{ 20 comments… read them below }

  1. Ruffingit*

    #4: OldJob was one taco short of a combo plate and it’s good you got out of there. Seriously, they sound inefficient and cruel. Glad to hear NewJob is better and more sane all-around.

    1. Gracie*

      I like that metaphor too. Now I’m hungry.
      Thank you for your support :-) What was frustrating about the whole “moving floors” thing is that after the move, my bosses and the “head admin assistant” would ask me, “so, how’s it working out, having two desks?” If I didn’t immediately reply with anything less than joyous enthusiasm, they would get pissy about it:
      “Well, what’s wrong?! You’re just going up and down four floors! Don’t you like the change of pace?! Besides, we all communicate with you by email and phone anyway!”

      Well if I could technically do my job anywhere I have internet and phone access, why couldn’t I just stay on one floor all the time then??

      I don’t want to badmouth my former job but…yeah, that was a really stupid decision on their part.

  2. blu*

    #3 Glad you involved in the system accessing now, but it still seems weird to me that they 1) don’t have admin ability to access your system in emergencies 2) seem to regularly need to access your email/system while your away. I leave an out of office message and I hand off items while I’m out, so I’m really struggling to understand why they need to do this regularly.

    1. Anonymous*

      According to the original post they do have admin access, they used to change her password.

      OP, did they ever tell you why they do this? What is the motivation?

      1. blu*

        Yeah I guess maybe it’s more that if your using the admin access to get in, you would get what you need and get out. I don’t get why they change the password. That seems to imply they need to keep accessing it over and over and I cannot think of why that would be the case.

      2. Harriet*

        It doesn’t say the manager has admin access. At my old job, when a colleague was suddenly called away, we had to get IT to change his password so we could go in and set up his out of office. Maybe that’s what’s happening.

        1. Anonymous*

          Access to change the password is admin access. If they can change it they can get in as an administrator.

          1. Anonymous*

            If they’re asking OP for her password, then it sounds like they’re using that to login (and then change the password??)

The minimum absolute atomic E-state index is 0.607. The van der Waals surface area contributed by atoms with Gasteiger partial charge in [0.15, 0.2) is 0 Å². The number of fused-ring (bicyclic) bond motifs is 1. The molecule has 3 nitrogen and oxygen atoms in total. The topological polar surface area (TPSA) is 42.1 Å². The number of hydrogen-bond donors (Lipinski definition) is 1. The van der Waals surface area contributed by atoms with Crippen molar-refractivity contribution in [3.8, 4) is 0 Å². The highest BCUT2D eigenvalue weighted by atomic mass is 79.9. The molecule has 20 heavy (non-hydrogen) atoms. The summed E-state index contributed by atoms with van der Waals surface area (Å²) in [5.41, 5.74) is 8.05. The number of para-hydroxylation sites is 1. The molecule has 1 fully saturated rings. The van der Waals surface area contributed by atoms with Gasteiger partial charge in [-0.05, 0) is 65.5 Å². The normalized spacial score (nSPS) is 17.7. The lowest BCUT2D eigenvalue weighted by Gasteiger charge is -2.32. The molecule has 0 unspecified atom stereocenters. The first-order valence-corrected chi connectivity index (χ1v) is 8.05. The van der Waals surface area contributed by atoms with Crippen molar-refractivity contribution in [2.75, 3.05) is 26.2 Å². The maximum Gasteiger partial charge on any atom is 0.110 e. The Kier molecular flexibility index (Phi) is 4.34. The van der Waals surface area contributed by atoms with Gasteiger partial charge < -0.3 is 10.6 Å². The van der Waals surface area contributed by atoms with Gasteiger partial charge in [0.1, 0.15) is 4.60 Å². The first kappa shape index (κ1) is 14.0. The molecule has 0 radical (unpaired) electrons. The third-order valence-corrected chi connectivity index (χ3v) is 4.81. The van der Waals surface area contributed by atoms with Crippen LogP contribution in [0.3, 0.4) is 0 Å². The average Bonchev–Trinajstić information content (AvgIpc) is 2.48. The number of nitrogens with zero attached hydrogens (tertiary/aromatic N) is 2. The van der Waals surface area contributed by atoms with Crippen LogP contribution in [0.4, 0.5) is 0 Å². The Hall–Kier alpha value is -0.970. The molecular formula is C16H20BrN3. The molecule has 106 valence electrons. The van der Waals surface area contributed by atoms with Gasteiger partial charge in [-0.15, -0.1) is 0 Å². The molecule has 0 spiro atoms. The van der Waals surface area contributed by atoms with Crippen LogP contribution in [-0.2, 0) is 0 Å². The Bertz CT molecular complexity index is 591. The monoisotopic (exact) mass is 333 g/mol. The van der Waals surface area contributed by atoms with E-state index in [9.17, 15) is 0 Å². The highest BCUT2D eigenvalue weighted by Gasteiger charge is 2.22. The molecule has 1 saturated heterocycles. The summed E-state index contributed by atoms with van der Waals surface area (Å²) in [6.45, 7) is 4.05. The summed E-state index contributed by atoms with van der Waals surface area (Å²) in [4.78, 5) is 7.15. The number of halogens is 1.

1. blu*

              That’s what they are doing now, but before that they were just logging in without her knowledge and changing the password, so they have the ability to access her system even without her handing over the password. I just cannot understand why they wouldn’t rather just have her hand off whatever needs to be cared for rather than accessing her system. Also it still doesn’t fix the problem of them logging in under her name (with the password she provides). I would be very uncomfortable with that.

              1. Jamie*

                Absolutely – that’s my issue with this. It’s not a privacy thing, there should be no inferred privacy on a work computer – it’s the sharing log in thing that makes me clenchy.

                If you don’t maintain the integrity of everyone’s electronic footprint then you’re a serious issue waiting to happen.

    1. Anonymous*

      Eh, at this point I consider it as a minor semantical quibble. Half the time what people call “hacking” these days is “OMG I left my facebook account logged in”.

      1. Ethyl*

        I kind of agree but on the other hand, if I was this person’s manager and they repeatedly accused me of “hacking” their email, I’d have a problem with it, since they are sort of accusing me of doing something wrong/unethical/illegal, and because they still don’t seem to grasp basic business practices — i.e., that they don’t understand that your work email and computer aren’t “yours” in any sense.

  3. TootsNYC*

    Re: accessing your computer and email while you’re out–

    Out IT department doesn’t like people using others’ passwords to access anything. They cite their internal procedures that are a response to the Sarbanes–Oxley Act, and say that they need to be able to accurately track *who* was on the desktop or network at what time.

    So I’d rope IT in on that. And ask them to invoke their authority to say, “Nobody is supposed to ever be using other people’s passwords.” Isn’t that the point of a password? Why have one?

    I’m a little confused by this:
    “My manager/IT did ask for my password of which I have given them a password they can use to change to while I am away”
    I’m not sure why they’d need a password; my IT team can get into my stuff without mine, most of the time. If they -really- needed to.

    My other tactic would be to find out -why- people are getting into my computer and email, and then start placing that stuff somewhere that’s not my computer (like, put the spreadsheet on the server, or use Google Docs, or something).